2008 brought more wonders on the road: the glory of White Sands, and the black lava rock on the other side of the mountain. We toured Carlsbad Caverns, and sat in silent awe at dusk as thousands of bats poured out from the cave mouth and spiraled into the darkening sky. (It was late in the season, so there were only thousands of bats, rather than the millions you can see earlier.)
|Inside one of the caverns|
|Jerry wearing his patriotic shirt for Election Day|
AYE coincided that year with the US election. A crowd of us watched the results in the hotel lobby, excited and almost disbelieving at the historic first election of a Black president.
I remember the 2008 trip for the places we went, but also because we never stopped talking. Emails before and after the trip remind me that the “everything” we talked about included our childhoods, trust, and safety. I had to be in Europe to teach a tutorial immediately after AYE, so I couldn’t do the trip back to ABQ. We talked about Jerry finding another travel companion, but in the end he drove:
From JW Nov 13: Alone, but with you as a virtual companion. For example, we played the P game, first with X, but that didn't last long, so we switched to W. I woke at 3.30 and left at 4am, drove it easily in one day on the Interstate.
The previous year we had spent much of one afternoon in the Jeep playing the P-game: a sort of I Spy using only words that began with P—because we both identified as Meyers Briggs P’s (of course).
In 2009, Jerry was seriously ill. At the Experiential Session Design class in June, he was already in a lot of pain and having to take large doses of painkillers. It got much worse. By Sept 9, Jerry knew that whatever was causing his symptoms was critical, but he was determined to go to AYE as usual. He emailed me:
Hopefully, you can do most of the driving to/from PHX. My goal is to be in proper shape for the trip/conference/trip.
By mid-October, Jerry knew that he had a rare and deadly cancer of the thymus gland. He had considerable pain all over his body, and was feeling weak and exhausted from both the cancer and the painkillers he was forced to take. He needed surgery to save his life, but the surgeons he consulted differed over whether it would be “worth it” to operate.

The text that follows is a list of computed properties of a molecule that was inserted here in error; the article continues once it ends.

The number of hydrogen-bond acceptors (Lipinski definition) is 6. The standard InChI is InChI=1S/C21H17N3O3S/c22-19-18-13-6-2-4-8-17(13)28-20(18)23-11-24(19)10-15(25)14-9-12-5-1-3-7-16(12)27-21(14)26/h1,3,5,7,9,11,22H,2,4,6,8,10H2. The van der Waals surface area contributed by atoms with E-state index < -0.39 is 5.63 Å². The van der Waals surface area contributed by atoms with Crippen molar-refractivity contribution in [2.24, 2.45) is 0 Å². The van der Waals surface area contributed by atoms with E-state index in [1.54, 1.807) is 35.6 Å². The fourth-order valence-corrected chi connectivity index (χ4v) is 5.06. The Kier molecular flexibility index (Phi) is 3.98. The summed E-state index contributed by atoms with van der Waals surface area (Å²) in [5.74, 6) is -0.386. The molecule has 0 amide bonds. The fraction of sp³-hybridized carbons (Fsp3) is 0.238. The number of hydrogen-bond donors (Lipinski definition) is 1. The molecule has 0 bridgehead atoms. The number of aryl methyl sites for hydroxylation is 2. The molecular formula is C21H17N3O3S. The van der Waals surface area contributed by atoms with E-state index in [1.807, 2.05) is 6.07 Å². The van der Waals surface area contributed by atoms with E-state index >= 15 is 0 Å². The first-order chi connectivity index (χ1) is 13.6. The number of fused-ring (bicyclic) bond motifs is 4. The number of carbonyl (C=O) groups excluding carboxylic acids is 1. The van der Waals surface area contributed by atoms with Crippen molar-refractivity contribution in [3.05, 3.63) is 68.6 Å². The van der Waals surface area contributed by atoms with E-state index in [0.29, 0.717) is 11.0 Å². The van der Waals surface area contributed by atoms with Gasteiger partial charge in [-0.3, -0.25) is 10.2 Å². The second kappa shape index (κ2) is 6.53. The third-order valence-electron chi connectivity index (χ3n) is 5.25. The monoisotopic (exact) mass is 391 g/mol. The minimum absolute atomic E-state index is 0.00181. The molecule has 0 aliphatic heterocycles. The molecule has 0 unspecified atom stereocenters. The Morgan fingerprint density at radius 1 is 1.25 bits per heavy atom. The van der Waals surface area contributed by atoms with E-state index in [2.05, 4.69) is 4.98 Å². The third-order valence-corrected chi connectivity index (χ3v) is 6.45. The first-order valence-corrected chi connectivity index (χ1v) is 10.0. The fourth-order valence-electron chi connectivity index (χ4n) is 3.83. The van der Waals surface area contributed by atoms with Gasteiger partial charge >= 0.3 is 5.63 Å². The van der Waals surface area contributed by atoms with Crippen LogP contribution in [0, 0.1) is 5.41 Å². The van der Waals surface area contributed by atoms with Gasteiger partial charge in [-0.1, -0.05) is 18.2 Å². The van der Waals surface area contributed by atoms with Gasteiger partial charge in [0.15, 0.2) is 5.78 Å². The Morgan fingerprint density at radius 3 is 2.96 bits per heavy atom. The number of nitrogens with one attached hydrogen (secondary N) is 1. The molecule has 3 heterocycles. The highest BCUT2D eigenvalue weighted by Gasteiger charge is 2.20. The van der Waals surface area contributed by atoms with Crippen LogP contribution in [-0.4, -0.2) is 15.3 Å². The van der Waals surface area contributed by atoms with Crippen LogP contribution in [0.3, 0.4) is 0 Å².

After Jerry writing that “things change daily” I suggested a reality check on our AYE travel plans.
I could have predicted his response.
Jerry: Don't worry about it. You'll either go with me to AYE, stay at home to keep me company in my sick bed, or be an honored guest at my cremation and scattering.
Fiona: You really know how to show a girl a good time! :-)
I arrived in ABQ November 1, and between trips to places like the Albuquerque Bio Park we began architecting our route to PHX. (Jerry was no more into unnecessary planning than I am, so “architecting” is the right word here.) Jerry was determined that we were going to make it an enjoyable trip that would take us to places we hadn’t been before.
Jerry had a medical appointment the morning of Wednesday November 4th where he was to hear the treatment plan devised by his cancer team. Dani drove her van to the appointment and I drove the Jeep so Jerry and I could set out immediately afterwards. I read in the waiting room while Dani and Jerry met with the medical people and then said their farewells.
We got into the Jeep and I asked, “So, what’s the plan?” “I’ll tell you after lunch.” Lunch was in a casino on the highway out of town. Jerry loved lunching in casinos, places he called “The Natives’ Revenge”. The buffet food was good, plentiful, cheap, and plain—all of which he approved—and he could eat as much ice cream as he wanted. I was happy enough with the food, but I hated scuttling past the gambling machines, overwhelmed in the semi-darkness by hideous flashing electronic lights and beeps and silent, pathetic people glued to the screens.
After lunch, just as I was about to turn onto the highway, Jerry announced, "The news is that I have 3 months to live."
Probably, I swore. I don’t remember. I do remember stopping and turning back into the parking lot. “What are you doing?”, Jerry grumbled. I replied, “Well you may not need time to absorb that, but I do!” On the road later, he allowed that, well 3 months was the worst case; 3 years the best. He said the only treatment they had offered him was palliative, end-of-life care that would make the inevitable death easier for him.
Meanwhile, Dani had sent out an email saying much the same things, less dramatically, but being very clear that they would seek a second opinion.
That first day on the road was longer than we’d intended. I wrote to my partner:
We underestimated the time—or overestimated how far we could go in the time—and then came to a tiny village where the (little) highway was closed and there was a long detour. Thankfully, we'd already had the most difficult mountain driving for the day, because all of this was in the dark. Getting out to pee in the woods on a lonely highway with only our high beams to light us had its challenges—and I was very worried about Jerry tottering off in the dark! Twice.
|In the mountains, day 1|